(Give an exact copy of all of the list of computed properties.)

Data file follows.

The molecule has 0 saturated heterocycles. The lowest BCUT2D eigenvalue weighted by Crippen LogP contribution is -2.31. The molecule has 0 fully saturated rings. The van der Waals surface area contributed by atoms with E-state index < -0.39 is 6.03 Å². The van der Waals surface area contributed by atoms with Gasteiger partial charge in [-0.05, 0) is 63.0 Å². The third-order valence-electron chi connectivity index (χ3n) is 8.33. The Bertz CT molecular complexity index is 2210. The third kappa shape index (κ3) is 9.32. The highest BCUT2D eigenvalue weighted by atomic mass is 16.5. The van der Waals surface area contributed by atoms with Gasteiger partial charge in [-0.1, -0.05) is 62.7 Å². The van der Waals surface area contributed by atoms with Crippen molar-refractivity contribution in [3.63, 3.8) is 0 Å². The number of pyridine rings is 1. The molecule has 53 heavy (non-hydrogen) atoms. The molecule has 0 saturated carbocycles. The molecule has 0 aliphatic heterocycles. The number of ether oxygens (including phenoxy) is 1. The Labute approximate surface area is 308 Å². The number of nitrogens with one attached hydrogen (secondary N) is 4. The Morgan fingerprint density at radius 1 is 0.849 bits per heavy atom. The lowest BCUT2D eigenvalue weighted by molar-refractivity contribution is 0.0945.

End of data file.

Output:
The molecule has 0 saturated heterocycles. The lowest BCUT2D eigenvalue weighted by Crippen LogP contribution is -2.31. The molecule has 0 fully saturated rings. The van der Waals surface area contributed by atoms with E-state index < -0.39 is 6.03 Å². The van der Waals surface area contributed by atoms with Gasteiger partial charge in [-0.05, 0) is 63.0 Å². The third-order valence-electron chi connectivity index (χ3n) is 8.33. The Bertz CT molecular complexity index is 2210. The third kappa shape index (κ3) is 9.32. The highest BCUT2D eigenvalue weighted by atomic mass is 16.5. The van der Waals surface area contributed by atoms with Gasteiger partial charge in [-0.1, -0.05) is 62.7 Å². The van der Waals surface area contributed by atoms with Crippen molar-refractivity contribution in [3.63, 3.8) is 0 Å². The number of pyridine rings is 1. The molecule has 53 heavy (non-hydrogen) atoms. The molecule has 0 saturated carbocycles. The molecule has 0 aliphatic heterocycles. The number of ether oxygens (including phenoxy) is 1. The Labute approximate surface area is 308 Å². The number of nitrogens with one attached hydrogen (secondary N) is 4. The Morgan fingerprint density at radius 1 is 0.849 bits per heavy atom. The lowest BCUT2D eigenvalue weighted by molar-refractivity contribution is 0.0945.